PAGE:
Jennifer R. Brown, MD, PhD
A phase I study has found that the novel selective PI3K-delta inhibitor idelalisib (formerly known as GS-1101) produced rapid and prolonged tumor shrinkage in half the patients with relapsed or refractory chronic lymphocytic leukemia (CLL) who received the drug as a monotherapy, suggesting that this drug could be an effective treatment for a patient population that faces limited success with current approved therapies.
Results of the study, the first to test any PI3K inhibitor specifically in patients with CLL, were presented in a press briefing held Wednesday by the American Society of Clinical Oncology (ASCO).
“The substantial clinical activity of idelalisib that we observed justifies its further clinical development in CLL,” said Jennifer R. Brown, MD, PhD, director of the Chronic Lymphocytic Leukemia center at Dana-Farber Cancer Institute in Massachusetts and lead author of the study.
Typically diagnosed through a routine blood test, CLL is characterized by a slow increase in B lymphocytes, causing cancer cells to spread through the blood and bone marrow as well as the lymph nodes, liver, and spleen. According to the National Cancer Institute, approximately 15,680 patients will be diagnosed with CLL and 4,580 will die from the disease in 2013.
Currently, patients are often prescribed a combination of chemotherapy and immunotherapy, but the vast majority will relapse after initial treatment, and approximately 20% of patients have refractory disease that relapses within six months or does not respond to therapy at all.
The PI3K pathway is hyperactive in CLL, and the PI3K-delta isoform is the predominant hyperactive subtype. Idelalisib is the first drug that selectively inhibits this PI3K subtype and is designed to reduce proliferation, enhance apoptosis, and inhibit homing and retention of malignant B cells.
In this phase I study, 54 patients with relapsed or refractory CLL were treated continuously for up to 48 weeks with idelalisib as a single agent from 50-350 mg/dose twice daily in 28-day cycles, although 10 patients received the 300 mg dose once daily in 28-day cycles. Patients had received a median of five prior therapies (range: 2–14), and 70% of patients were refractory to their most recent prior regimen. Patients were exposed to idelalisib for a median of 9 months (0–41+), with 25 patients (46%) completing the primary study and 23 patients (43%) enrolling in an extension study.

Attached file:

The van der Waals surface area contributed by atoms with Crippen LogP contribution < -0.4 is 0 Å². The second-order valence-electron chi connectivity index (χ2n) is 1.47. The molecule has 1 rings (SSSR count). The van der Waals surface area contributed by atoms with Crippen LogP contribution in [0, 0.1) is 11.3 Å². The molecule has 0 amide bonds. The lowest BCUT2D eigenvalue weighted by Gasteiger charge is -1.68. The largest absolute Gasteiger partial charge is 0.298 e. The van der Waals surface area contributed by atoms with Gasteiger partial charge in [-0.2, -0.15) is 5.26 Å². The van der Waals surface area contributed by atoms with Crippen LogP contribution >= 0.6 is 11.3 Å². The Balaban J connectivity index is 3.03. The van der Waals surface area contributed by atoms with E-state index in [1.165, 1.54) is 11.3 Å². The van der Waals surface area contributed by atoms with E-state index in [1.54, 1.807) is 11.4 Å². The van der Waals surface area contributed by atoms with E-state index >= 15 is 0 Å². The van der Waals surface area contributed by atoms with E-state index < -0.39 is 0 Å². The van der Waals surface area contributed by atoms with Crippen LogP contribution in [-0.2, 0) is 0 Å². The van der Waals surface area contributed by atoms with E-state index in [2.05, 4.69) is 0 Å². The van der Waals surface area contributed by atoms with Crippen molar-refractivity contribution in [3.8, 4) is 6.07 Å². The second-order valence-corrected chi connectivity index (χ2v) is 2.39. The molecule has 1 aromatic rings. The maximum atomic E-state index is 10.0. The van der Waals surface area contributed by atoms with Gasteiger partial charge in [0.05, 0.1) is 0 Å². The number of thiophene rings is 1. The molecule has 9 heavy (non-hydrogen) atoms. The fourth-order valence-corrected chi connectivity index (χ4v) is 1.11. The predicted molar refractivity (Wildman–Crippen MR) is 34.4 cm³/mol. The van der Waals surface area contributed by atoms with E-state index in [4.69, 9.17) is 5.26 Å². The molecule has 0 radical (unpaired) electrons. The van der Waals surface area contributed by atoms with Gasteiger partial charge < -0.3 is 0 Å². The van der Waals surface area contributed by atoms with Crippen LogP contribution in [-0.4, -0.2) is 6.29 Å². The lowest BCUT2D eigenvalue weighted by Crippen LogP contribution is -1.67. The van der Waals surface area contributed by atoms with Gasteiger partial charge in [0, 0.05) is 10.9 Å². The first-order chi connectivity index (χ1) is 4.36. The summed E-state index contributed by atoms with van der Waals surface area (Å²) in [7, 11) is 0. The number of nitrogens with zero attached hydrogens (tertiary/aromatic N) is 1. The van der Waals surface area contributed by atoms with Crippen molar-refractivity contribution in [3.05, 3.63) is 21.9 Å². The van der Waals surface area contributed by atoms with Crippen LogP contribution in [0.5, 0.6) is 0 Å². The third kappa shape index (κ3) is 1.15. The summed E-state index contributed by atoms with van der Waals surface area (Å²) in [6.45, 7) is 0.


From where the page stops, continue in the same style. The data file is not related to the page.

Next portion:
The study found that idelalisib was generally well-tolerated. Adverse events associated with the drug included elevated liver function tests that were asymptomatic and resolved, diarrhea, and rash. Low neutrophil counts and infections, particularly pneumonia, were also observed.
Brown explained that the overall response was based on patients who experienced a typical partial response where the white blood cell count and lymph nodes decrease (39%) as well as patients who experienced nodal responses and an improvement in cytopenias, such as platelet count and hemoglobin levels, despite the fact that their white blood cell count remains high (33%), so a total of 72% of patients responded based on those criteria.
“When you start patients on the drug, you see a very rapid nodal response, and then they also feel better more or less right away, even before their counts start to improve,” Brown said. “And then relatively soon after, you start to see their white counts improve, too.”
The median time to first response was 1.9 months (0.9–12.9). The median progression-free survival (PFS) was 17.1 months and the median duration of response was 18 months. The PFS was better than what is typically expected for a sixth-line therapy, where the benefit might last for between six and 12 months.
In future studies, investigators will use a 150 mg dose twice daily. Brown explained that this dose was chosen because there appears to be a plateau of dose exposure and nodal response at around 150 mg twice daily, and elevated liver function tests, though not common, occurred more frequently in patients who received higher doses of the drug in the expansion cohorts.
Three phase III trials studying the efficacy of idelalisib are currently enrolling patients with previously treated CLL, and all three trials involve testing the drug in combination with other agents, specifically ofatumumab (NCT01659021), rituximab (NCT01539512), and a combination of rituximab and bendamustine (NCT01569295).
Sandra Swain, MD, president of ASCO, said that the data presented was quite striking and represented another success in the development of personalized medicine.
“This study demonstrates that we may soon have a new alternative to chemotherapy for slow-growing blood cancers that is a simpler treatment, since it is an oral treatment, and therefore improve patient quality of life,” Swain said.